Why So Many Women Are Waiting Longer to Have Kids

Why So Many Women Are Waiting Longer to Have Kids

In 1970, the average woman in the U.S. had her first baby at around 21 years old. That’s hard to imagine now: new federal data published in April show that in 2022, the average first-time mother was a little older than 27—a record high for the country, and a sign of a major demographic change.

This shift has been underway for years. Teenagers and women in their early 20s are having fewer kids, while the opposite is happening among older age groups. In 2022, for the seventh year in a row, the birth rate among U.S. women in their early 30s was higher than the rate among those in their late 20s. Perhaps even more notably, the number of babies born to women 40 and older, while still low overall, rose considerably from 2021 to 2022: up 6% among women ages 40 to 44 and 12% among those older than 45.

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Dr. Florencia Polite, chief of general obstetrics and gynecology at the University of Pennsylvania’s Perelman School of Medicine, says those data track with what she sees in the clinic: U.S. parents are getting older. “This is the first time I’ve had three patients who are pregnant in their 50s,” she says.

The foundation for this trend was laid in the 1960s, when the birth control pill came onto the scene and gave women unprecedented control over their fertility, says Aurélie Athan, a clinical psychologist who researches the psychology and identity of motherhood at Columbia University’s Teachers College. In the decades since, it has become increasingly common for people to have children later in life for a range of reasons, including concerns about finances and child care, waiting longer to get married or find a partner, and prioritizing education, career, or leisure time during young adulthood. The decision to stay child-free has also become less stigmatized, Athan notes, and some data suggest more people are taking that route.

“Women are having a pregnant pause,” Athan says. “They’re really taking time to say, ‘Do I want to do this?’”

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It’s not just women. Research suggests many young men are also thinking deeply about when and whether to have kids, says Karen Guzzo, a family demographer at the University of North Carolina at Chapel Hill.

But waiting doesn’t always mean people aren’t enthusiastic about eventually having children. Guzzo found in a 2023 study that it’s still far more common for people to want children than to plan to stay child-free, and that most prospective parents want more than one baby. What’s different from decades past, Guzzo says, is that people are increasingly pushing back the ages at which they have those kids, often into their 30s and beyond.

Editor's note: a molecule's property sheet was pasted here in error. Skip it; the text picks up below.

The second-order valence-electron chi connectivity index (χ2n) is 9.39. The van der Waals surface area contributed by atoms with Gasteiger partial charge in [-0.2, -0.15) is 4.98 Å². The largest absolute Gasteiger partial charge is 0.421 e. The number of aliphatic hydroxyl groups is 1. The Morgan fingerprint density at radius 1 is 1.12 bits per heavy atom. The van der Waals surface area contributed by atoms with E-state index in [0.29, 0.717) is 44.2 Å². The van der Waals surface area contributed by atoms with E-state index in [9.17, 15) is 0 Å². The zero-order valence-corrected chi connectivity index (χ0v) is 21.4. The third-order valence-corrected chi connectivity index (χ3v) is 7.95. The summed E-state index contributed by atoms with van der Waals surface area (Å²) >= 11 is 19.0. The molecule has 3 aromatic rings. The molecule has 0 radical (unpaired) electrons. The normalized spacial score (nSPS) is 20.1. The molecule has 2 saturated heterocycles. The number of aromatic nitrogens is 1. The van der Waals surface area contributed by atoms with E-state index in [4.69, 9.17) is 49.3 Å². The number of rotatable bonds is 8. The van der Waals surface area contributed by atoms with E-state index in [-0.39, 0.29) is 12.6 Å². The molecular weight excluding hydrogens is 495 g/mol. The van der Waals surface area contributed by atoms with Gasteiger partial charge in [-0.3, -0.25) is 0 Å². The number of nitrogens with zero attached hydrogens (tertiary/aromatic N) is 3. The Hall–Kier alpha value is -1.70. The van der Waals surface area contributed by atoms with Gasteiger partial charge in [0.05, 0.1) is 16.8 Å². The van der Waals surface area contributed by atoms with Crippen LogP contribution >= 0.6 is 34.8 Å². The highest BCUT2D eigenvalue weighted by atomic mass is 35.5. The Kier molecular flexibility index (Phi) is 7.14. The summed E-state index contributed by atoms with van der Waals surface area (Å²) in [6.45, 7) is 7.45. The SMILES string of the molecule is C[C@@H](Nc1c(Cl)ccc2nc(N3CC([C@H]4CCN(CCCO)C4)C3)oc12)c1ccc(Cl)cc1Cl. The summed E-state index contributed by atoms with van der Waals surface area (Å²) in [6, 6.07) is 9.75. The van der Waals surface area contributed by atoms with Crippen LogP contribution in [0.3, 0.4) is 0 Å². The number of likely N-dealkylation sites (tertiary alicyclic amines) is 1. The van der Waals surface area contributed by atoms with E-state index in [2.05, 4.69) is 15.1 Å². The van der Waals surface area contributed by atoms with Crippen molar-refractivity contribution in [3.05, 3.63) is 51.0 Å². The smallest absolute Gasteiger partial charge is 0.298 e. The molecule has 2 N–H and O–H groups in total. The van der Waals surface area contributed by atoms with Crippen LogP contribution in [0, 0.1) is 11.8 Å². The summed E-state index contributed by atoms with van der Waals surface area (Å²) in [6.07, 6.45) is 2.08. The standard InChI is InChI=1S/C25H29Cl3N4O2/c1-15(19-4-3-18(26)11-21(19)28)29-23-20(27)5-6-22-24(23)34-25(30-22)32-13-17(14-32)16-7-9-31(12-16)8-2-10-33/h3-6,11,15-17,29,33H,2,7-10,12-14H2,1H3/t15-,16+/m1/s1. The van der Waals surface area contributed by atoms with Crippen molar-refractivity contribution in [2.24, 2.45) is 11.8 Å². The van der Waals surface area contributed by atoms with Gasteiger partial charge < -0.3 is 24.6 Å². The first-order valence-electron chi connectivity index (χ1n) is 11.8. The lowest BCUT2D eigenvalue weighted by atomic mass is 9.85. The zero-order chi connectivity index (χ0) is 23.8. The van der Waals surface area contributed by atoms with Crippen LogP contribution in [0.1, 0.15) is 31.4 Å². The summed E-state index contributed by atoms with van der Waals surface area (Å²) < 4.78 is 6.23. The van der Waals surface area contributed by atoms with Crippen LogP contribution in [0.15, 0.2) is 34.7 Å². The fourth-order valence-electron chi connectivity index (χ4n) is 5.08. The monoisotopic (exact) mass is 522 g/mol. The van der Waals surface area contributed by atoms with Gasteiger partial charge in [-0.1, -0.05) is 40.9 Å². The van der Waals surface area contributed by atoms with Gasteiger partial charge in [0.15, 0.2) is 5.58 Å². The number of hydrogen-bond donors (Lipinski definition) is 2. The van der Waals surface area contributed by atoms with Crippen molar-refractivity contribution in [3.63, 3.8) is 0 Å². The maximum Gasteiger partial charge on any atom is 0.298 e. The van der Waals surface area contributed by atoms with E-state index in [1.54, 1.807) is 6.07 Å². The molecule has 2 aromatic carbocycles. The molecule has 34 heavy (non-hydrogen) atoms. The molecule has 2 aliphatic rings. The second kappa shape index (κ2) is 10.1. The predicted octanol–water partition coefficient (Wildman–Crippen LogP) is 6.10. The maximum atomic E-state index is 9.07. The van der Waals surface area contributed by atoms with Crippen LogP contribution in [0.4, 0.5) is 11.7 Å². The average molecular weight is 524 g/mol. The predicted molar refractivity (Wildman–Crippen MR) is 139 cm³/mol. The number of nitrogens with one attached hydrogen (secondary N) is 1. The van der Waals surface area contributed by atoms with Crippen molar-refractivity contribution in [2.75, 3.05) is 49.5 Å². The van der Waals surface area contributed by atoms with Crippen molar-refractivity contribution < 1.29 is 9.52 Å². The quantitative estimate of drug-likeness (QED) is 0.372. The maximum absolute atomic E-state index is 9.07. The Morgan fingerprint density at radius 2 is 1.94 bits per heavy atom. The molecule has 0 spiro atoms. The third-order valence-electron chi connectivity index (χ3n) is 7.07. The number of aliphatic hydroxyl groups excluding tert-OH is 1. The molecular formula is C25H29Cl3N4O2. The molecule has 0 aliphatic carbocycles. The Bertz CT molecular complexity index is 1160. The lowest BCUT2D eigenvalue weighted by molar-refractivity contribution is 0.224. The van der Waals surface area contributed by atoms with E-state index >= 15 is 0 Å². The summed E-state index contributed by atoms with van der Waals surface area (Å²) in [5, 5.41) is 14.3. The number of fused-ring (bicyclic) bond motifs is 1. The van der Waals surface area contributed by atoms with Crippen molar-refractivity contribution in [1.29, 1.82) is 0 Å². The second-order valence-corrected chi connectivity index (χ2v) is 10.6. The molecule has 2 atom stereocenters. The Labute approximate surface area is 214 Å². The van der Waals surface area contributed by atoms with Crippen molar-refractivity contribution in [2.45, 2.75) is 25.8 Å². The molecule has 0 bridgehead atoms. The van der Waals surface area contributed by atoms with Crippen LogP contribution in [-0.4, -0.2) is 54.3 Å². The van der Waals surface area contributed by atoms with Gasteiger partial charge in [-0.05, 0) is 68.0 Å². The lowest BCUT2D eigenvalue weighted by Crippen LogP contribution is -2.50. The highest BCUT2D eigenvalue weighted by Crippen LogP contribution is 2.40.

That can be a gamble. In a 2018 New York Times survey, about 25% of respondents said they had or expected to have fewer kids than they originally wanted, often because they couldn’t afford or ran out of time to have their ideal number of children. People of color in the U.S. often say they want large families but end up with smaller ones, Guzzo notes—a sign that not everyone is able to achieve their ideal scenario.

“What I really worry about,” Guzzo says, “is that we’ve become a country where some people get to have the kids that they want and some people don’t.”

In some ways, delayed parenthood is a sign of progress. Waiting to have kids is a kind of empowerment for some women, ensuring they can finish their education, find a fulfilling job, become financially stable, choose the right partner, and grow and mature as a person before settling down to have a family. Some studies suggest that kids born to older parents—who tend to be college-educated and relatively affluent—often grow up to be healthier, better educated, and better behaved than peers with younger parents, and that women who have children later in life report bigger happiness boosts around and after their birth, compared to younger mothers.

Untangling why people feel they need to be educated, financially secure, and partnered before having kids is more complex. For many people, it’s related to societal expectations—many rooted in class and race hierarchies—about what makes a “good” parent, research suggests. For others, it comes down to cold, hard math. Child care is prohibitively expensive in the U.S., paid parental leave isn’t guaranteed, and living costs are sky-high in many places. Those structural barriers cause some people to postpone having kids by necessity.